Stampenous Sublimation Paint Artesprix Tote Bag
Hello! I’m Alison Heikkila and I am happy you stopped by. My latest Artesprix Iron On Ink project features the Canvas Tote Bag, which is a big blank that allows you to create large designs on both sides of the bag. I decided to break out my small square Gel Press Plate and a bunch of stencils to create a funky faux quilt pattern using just 3 of Artesprix’s Ink Refills.
What is Iron-on-Ink?
Artesprix Sublimation Markers, Ink, and Paint are specially formulated to allow you to use basic copy paper to: color, stamp, stencil, and monoprint anything you wish and turn it into a heat-transferable design. These designs are then applied to a polyester or polyester coated substrate with heat and pressure. You can use a heat press or a home iron! These designs, through this process of sublimation, will become permanent on your substrates.
Canvas Tote Bag
Ink Refills in Red, Blue, and Yellow
Heat Source: Home Iron or Artesprix Heat Press
Small Square Gel Press Petite
Speedball: 4” Brayer
A Colorful Life Designs: Sweater Knit Stencil
A Colorful Life Designs: Doodle Wheels Stencil
AALL & Create: #88 Ring the Changes Stencil
Uniquely Creative: Indigenous Stripes Stencil
Stampendous Stencil: Discontinued
Stampendous Acrylic Block/Handle
Step 1: Tear the edges of your copy paper. I wanted a more organic edge on my design, so I tore all 4 sides of the paper. Just a small amount so that it looks ragged.
Step 2: Stick the Square Gel Press Plate to your acrylic block/handle. It will be much easier to precisely place your Plate on the paper this way.
Step 3: Apply the reinkers to the Plate. I wanted a full rainbow, so I added a line of red, then 2 lines of yellow, two lines of blue, then one more red to get purple. Blend the colors with your brayer, but do not clean the brayer off. You’ll use that extra ink for your next pulls.
Step 4: Lay your first stencil on to the Plate. Take an extra piece of copy paper, lay it on top of the stencil and Plate, and rub to remove the excess ink. You can use this for another sublimation project in the future, or just throw it away.
Step 5: Remove the stencil from the Plate, then pick up the Plate since it’s on a block, and place it on to your torn paper. I started at the lower right corner and worked my way around the paper, rotating the direction of the rainbow each time.
Step 6: Repeat steps 3-5 to fill up the copy paper. You can get about 3 pulls each time you apply ink to the Plate, just by rolling the brayer on the Plate. By the 3rd or 4th pull, you will want to reapply the ink refill to the Plate. Be sure to turn your Heat Press on to 400℉!
Here is what my completed paper looks like. I love the different stencils all together, and I love that the colors are going in different directions. This keeps your eye moving and prevents the design from being too busy.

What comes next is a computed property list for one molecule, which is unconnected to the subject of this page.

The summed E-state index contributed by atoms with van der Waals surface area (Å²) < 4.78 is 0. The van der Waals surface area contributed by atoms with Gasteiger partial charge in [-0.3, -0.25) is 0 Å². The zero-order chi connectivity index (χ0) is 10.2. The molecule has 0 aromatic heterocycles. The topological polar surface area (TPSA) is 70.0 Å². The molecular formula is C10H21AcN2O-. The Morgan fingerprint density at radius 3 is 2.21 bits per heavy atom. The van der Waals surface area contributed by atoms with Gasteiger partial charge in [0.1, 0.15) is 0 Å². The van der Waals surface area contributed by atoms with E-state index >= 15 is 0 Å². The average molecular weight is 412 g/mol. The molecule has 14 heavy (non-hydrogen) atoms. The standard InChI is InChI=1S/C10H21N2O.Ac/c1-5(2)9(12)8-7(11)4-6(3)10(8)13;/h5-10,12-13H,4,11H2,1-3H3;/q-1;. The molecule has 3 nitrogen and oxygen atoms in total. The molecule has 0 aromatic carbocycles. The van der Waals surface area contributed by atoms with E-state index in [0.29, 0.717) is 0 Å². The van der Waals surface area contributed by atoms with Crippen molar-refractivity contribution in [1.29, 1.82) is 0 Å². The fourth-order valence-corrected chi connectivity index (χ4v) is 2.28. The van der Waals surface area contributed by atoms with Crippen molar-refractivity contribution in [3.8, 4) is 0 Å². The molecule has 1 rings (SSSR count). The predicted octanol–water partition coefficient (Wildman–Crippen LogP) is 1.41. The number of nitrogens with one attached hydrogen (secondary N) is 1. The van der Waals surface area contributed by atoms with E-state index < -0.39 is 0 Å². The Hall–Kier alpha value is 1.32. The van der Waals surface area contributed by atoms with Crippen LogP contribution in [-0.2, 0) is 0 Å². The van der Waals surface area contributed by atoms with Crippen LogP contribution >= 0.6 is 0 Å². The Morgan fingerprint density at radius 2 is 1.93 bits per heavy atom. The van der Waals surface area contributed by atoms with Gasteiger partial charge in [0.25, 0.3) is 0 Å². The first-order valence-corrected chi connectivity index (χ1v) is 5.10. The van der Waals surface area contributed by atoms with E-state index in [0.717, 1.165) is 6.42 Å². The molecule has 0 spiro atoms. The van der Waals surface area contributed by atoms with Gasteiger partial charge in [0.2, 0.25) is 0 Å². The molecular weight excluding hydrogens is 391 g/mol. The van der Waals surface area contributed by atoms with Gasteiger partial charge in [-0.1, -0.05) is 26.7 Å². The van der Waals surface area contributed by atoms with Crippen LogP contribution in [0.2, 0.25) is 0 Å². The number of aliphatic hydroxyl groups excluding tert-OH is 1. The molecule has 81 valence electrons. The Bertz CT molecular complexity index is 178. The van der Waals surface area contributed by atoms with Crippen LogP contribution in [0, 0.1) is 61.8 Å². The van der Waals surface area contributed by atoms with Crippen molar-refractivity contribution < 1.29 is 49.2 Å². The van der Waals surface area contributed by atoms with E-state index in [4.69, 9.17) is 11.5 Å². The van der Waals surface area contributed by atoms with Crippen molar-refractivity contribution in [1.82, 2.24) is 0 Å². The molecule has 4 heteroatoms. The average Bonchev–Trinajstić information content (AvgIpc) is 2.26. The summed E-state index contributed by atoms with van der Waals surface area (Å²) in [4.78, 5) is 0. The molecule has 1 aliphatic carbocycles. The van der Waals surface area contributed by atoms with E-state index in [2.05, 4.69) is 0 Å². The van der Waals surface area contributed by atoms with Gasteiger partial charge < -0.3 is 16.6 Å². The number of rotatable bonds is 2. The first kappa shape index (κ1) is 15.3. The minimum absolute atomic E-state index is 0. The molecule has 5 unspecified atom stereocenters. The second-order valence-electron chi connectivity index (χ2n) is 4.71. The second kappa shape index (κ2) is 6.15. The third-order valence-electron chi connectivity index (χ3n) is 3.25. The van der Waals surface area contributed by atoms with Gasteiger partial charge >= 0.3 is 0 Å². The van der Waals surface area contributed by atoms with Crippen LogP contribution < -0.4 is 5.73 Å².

Step 7: Add a piece of Protective Paper to the inside of the bag. Be sure to have it fill the whole inside, so that nothing accidentally transfers though. It’s easier to add this piece now, before you attach your art to the bag. If there is no ink on it after the transfer you can reuse it, but best to ensure no ink transfers to the other side.
Step 8: This is an unconventional way of adding Heat Tape. Heat Tape is excellent at adhering to your projects and keeping the ink/paint/etc. from transferring. Because my design covers my entire piece of paper, I cut strips of clean copy paper, laid them at a diagonal to the corners of my art, and secured them with the tape. I wanted my design to transfer fully so by doing it this way, it ensured the heat tape would not interfere with the transfer. It worked out really well in the end.
Step 9: Add your top layer of Protective Paper to the top of your project. It is recommended, but not necessary, to add one more additional sheet of protective paper on the bottom of your tote bag, this will ensure it stays white and mitigates the risk of any ink from your work surfaces unintentionally getting on the opposite side of the bag.
Step 10: Place your Sublimation Sandwich into your Heat Press. The temperature is 400℉ and you should press for 45 seconds.
Step 11: Time for the peek test! I love taking a small peek at my sublimated design. This is to make sure your image transferred well. If you found that it didn’t, you can put it back into your Heat Press to sublimate again. This is why it’s important to really secure your Blank to your art.
Step 12: Once you have confirmed your transfer was successful, remove your design to reveal the vivid design!
Here is my completed bag, along with the original art. Look at how the colors pop on the Canvas Tote Bag! The torn edge of the paper really made the art look cool.
Making this Tote Bag with the Ink Refills from Artesprix was so much fun. I loved combining different stencils to get this funky print. You can do these techniques on smaller Blanks too. I hope you’ll give it a try.
How would you like to get more ideas on using Artesprix’s Sublimation Ink Pads, Markers, and Paint? There’s a Facebook Group that’s just for fans of Artesprix! You can click HERE to join. Also, don't forget to visit the Artesprix store to see all of the available blanks and bundles, so you can get started with sublimation. You can use my code, ALISON10 to save 10% off of your purchase.
Thanks so much for stopping by. Have an inspiring day!
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